To be fair, developers could be responding to consumers that have been burned one too many times by The Order: 1886's of the world. Unfortunately, there seems to be a strange binary that your game either needs to be completely open world or corridor shooter. Thankfully, it doesn’t have to be this way. There are quite a few linear games that are open ended in their design, but the best modern example is Dishonored.

Dishonored is published by Bethesda, but doesn’t have much in common with Fallout 4 or Skyrim. It isn’t a long game. My first playthrough probably took me around eight hours or so, and I can blow through it in an afternoon now that I know my way around the maps. Speedrunners like TheWalrusMovement can tear through it in a little over half an hour with very little glitching compared to similar runs:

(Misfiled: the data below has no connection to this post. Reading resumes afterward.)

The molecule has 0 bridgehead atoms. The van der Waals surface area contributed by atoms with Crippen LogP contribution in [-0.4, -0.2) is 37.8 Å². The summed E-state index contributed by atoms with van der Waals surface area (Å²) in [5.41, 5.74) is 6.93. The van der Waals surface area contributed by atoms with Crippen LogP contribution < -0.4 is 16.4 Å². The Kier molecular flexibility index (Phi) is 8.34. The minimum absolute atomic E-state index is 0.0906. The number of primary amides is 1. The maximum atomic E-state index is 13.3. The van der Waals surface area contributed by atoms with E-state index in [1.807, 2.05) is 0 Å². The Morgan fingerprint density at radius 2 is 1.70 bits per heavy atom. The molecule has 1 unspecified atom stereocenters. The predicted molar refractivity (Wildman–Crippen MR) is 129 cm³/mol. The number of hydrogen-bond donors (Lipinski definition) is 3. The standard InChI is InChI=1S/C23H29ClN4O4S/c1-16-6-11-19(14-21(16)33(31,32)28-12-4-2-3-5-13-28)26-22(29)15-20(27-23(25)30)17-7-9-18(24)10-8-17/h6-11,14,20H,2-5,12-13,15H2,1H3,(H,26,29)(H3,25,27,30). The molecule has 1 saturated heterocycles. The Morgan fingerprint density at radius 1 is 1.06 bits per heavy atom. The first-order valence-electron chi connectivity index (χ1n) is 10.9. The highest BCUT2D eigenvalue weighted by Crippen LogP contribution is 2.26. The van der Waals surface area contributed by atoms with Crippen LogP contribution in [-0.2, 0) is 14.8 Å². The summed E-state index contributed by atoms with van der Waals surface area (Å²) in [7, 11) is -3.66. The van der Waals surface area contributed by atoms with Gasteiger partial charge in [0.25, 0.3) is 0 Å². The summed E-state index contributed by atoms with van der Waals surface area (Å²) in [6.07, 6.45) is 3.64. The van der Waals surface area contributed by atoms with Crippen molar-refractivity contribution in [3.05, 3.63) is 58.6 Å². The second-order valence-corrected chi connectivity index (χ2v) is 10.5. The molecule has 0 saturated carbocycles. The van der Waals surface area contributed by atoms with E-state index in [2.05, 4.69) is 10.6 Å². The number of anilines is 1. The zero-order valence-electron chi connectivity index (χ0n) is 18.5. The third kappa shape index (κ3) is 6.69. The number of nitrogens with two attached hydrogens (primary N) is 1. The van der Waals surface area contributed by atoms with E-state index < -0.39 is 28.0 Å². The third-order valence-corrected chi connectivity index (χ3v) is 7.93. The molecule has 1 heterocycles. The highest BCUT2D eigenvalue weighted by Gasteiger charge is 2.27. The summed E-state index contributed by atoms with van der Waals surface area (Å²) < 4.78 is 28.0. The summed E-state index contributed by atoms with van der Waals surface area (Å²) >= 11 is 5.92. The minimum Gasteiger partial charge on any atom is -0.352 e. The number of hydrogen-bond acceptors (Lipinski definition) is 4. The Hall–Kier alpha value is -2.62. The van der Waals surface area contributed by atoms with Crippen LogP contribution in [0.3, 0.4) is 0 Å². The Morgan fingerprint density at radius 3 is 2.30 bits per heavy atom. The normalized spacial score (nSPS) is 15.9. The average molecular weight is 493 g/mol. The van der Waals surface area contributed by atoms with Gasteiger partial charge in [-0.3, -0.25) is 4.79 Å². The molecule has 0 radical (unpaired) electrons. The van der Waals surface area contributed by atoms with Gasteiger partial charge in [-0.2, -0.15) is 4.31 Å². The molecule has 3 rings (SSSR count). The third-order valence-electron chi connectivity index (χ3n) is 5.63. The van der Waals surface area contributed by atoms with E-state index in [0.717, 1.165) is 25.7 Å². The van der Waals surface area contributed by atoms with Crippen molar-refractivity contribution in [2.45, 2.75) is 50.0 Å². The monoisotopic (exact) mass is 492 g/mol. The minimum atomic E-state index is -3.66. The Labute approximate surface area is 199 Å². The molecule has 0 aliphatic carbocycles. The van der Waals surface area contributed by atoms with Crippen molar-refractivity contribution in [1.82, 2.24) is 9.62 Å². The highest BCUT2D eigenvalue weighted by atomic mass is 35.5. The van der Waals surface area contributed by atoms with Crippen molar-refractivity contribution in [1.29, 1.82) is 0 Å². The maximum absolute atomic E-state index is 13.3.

There isn’t an open world to explore and you are taken to almost all of the targets by boat. The levels are big, but your goal is pretty open and shut. There is a target, and you have to deal with them.


Dishonored uses these self imposed shortcomings to its advantage. Instead of populating the game with repetitive “content”, they empower you through the abilities of hyper competent assassin Corvo Attano.

Corvo “only” has six active powers, but they all fit together with each other, unlockable passives, the environment, and the traditional weapons at your disposal. It isn’t possible to max all of the powers or skills in a single playthrough, promoting the player to replay it after the credits roll and try different techniques.


The levels all begin and in at the same place, but there are multiple routes to get to your target. It is perfectly valid to use your Blink ability to pop to a vent behind a guard, quickly take over the body of a nearby rat and infiltrate through there. Once inside, you can use your ability to see enemies and important objects through walls to avoid detection, disable the security system, and zero in on your prey.